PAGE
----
>> insertion order, and host objects like NodeCollections followed suit.
> FWIW V8 does this for both arrays and objects.
> But really is pretty sick for arrays.  It will convert every
> single index in the array to a string.  That's not something to be
> encouraged IMHO.

Also agreed.

> --
> Erik Corry

Prototype.js dodges this problem by adding an each method to
Array.prototype and others.  This obviously fails for cross-context
Arrays, and also suffers from the large sparse array and missing
non-array-index properties problems.

It does switch on arrays in places, and does so inconsistently though
-- in one case (unnecessarily?) filtering out arguments objects?
      if (Object.isArray(item) && !('callee' in item)) {
        for (var j = 0, arrayLength = item.length; j < arrayLength; j++)
      } else {

  function flatten() {
    return this.inject([], function(array, value) {
      if (Object.isArray(value))
        return array.concat(value.flatten());
      return array;

dojo.clone does
			r = [];
			for(i = 0, l = o.length; i < l; ++i){
				if(i in o){
			// generic objects
			r = o.constructor ? new o.constructor() : {};
       dojo.isArray = function(/*anything*/ it){
		//	summary:
		//		Return true if it is an Array.
		//		Does not work on Arrays created in other windows.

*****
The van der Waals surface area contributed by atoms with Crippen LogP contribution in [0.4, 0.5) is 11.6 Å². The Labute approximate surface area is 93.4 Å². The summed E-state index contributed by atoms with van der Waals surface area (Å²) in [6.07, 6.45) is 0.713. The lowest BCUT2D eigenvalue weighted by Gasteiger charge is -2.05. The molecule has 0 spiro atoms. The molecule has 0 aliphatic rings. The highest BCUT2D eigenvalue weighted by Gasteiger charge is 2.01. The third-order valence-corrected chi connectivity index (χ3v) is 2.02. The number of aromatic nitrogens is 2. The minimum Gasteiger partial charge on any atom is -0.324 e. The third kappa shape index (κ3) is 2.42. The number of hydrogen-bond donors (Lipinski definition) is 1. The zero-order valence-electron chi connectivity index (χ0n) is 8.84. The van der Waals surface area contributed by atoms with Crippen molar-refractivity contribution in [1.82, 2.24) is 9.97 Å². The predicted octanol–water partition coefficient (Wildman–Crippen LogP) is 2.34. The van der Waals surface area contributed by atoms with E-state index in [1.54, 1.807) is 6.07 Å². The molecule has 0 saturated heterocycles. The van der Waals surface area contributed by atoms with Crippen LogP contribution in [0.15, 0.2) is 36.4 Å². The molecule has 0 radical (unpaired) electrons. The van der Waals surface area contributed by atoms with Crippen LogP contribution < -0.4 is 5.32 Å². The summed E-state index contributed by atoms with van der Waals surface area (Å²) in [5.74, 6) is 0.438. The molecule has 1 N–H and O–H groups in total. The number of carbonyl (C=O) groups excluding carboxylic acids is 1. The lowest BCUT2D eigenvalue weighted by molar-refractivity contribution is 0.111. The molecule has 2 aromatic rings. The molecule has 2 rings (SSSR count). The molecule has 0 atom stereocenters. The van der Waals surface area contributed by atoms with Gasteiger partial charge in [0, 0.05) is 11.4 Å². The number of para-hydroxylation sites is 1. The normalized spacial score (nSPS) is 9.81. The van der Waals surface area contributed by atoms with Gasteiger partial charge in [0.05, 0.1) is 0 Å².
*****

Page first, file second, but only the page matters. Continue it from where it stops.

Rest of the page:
return it && (it instanceof Array || typeof it == "array"); // Boolean
	dojo.isArrayLike = function(/*anything*/ it){
		//	summary:
		//		similar to dojo.isArray() but more permissive
		//	description:
		//		Doesn't strongly test for "arrayness".  Instead, settles for "isn't
		//		a string or number and has a length property". Arguments objects
		//		and DOM collections will return true when passed to
		//		dojo.isArrayLike(), but will return false when passed to
		//		dojo.isArray().
		//	returns:
		//		If it walks like a duck and quacks like a duck, return `true`
		return it && it !== undefined && // Boolean
			// keep out built-in constructors (Number, String, ...) which have length
			// properties
			!d.isString(it) && !d.isFunction(it) &&
			!(it.tagName && it.tagName.toLowerCase() == 'form') &&
			(d.isArray(it) || isFinite(it.length));
and dojo uses these definitions to do type coercion
			}else if(!dojo.isArray(content)){
				//To get to this point, content is array-like, but
				//not an array, which likely means a DOM NodeList. Convert it now.
				content = dojo._toArray(content);

The closure library similarly defines both isArray and isArrayLike,
but with differences (
    goog.isArrayLike = function(val) {
      var type = goog.typeOf(val);
      return type == 'array' || type == 'object' && typeof val.length
== 'number';
which is then used in many places (
), e.g. in iter.js
    goog.iter.forEach = function(iterable, f, opt_obj) {
      if (goog.isArrayLike(iterable)) {

MooTools is the only library I looked at that does not check
array-likedness.  They do something similar to prototype by
monkey-patching Array, which will fail for cross-context arrays.  They
do extend the concept of length to their Hash class:
	getLength: function(){
		var length = 0;
		for (var key in this){
			if (this.hasOwnProperty(key)) length++;
		return length;